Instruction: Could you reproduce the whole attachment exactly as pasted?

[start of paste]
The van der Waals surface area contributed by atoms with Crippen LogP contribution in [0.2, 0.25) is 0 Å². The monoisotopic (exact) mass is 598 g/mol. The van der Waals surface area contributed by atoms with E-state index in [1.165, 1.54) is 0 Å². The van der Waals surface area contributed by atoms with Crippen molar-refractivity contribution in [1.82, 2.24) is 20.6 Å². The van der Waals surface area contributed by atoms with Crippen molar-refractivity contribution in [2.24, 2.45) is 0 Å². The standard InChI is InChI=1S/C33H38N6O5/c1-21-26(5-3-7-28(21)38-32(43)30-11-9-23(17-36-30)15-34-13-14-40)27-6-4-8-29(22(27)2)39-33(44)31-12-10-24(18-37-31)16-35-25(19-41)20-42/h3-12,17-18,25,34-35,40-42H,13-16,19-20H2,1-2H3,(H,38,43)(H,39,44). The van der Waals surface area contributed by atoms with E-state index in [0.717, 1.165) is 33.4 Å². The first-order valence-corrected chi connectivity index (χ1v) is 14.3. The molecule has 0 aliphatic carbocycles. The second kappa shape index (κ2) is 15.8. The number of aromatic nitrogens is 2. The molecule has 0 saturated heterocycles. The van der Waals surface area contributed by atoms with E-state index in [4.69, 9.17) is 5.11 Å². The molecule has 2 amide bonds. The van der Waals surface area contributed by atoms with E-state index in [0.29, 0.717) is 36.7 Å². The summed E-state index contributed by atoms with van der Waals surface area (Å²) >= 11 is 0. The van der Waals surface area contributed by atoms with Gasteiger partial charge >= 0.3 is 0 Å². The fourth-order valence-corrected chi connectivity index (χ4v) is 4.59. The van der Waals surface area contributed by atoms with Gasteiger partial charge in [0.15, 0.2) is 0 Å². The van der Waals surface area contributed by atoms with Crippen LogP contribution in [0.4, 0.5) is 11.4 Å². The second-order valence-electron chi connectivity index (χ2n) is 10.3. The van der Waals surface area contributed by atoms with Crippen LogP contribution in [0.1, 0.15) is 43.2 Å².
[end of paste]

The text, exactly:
The van der Waals surface area contributed by atoms with Crippen LogP contribution in [0.2, 0.25) is 0 Å². The monoisotopic (exact) mass is 598 g/mol. The van der Waals surface area contributed by atoms with E-state index in [1.165, 1.54) is 0 Å². The van der Waals surface area contributed by atoms with Crippen molar-refractivity contribution in [1.82, 2.24) is 20.6 Å². The van der Waals surface area contributed by atoms with Crippen molar-refractivity contribution in [2.24, 2.45) is 0 Å². The standard InChI is InChI=1S/C33H38N6O5/c1-21-26(5-3-7-28(21)38-32(43)30-11-9-23(17-36-30)15-34-13-14-40)27-6-4-8-29(22(27)2)39-33(44)31-12-10-24(18-37-31)16-35-25(19-41)20-42/h3-12,17-18,25,34-35,40-42H,13-16,19-20H2,1-2H3,(H,38,43)(H,39,44). The van der Waals surface area contributed by atoms with E-state index in [0.717, 1.165) is 33.4 Å². The first-order valence-corrected chi connectivity index (χ1v) is 14.3. The molecule has 0 aliphatic carbocycles. The second kappa shape index (κ2) is 15.8. The number of aromatic nitrogens is 2. The molecule has 0 saturated heterocycles. The van der Waals surface area contributed by atoms with E-state index in [4.69, 9.17) is 5.11 Å². The molecule has 2 amide bonds. The van der Waals surface area contributed by atoms with E-state index in [0.29, 0.717) is 36.7 Å². The summed E-state index contributed by atoms with van der Waals surface area (Å²) >= 11 is 0. The van der Waals surface area contributed by atoms with Gasteiger partial charge >= 0.3 is 0 Å². The fourth-order valence-corrected chi connectivity index (χ4v) is 4.59. The van der Waals surface area contributed by atoms with Gasteiger partial charge in [0.15, 0.2) is 0 Å². The van der Waals surface area contributed by atoms with Crippen LogP contribution in [0.4, 0.5) is 11.4 Å². The second-order valence-electron chi connectivity index (χ2n) is 10.3. The van der Waals surface area contributed by atoms with Crippen LogP contribution in [0.1, 0.15) is 43.2 Å².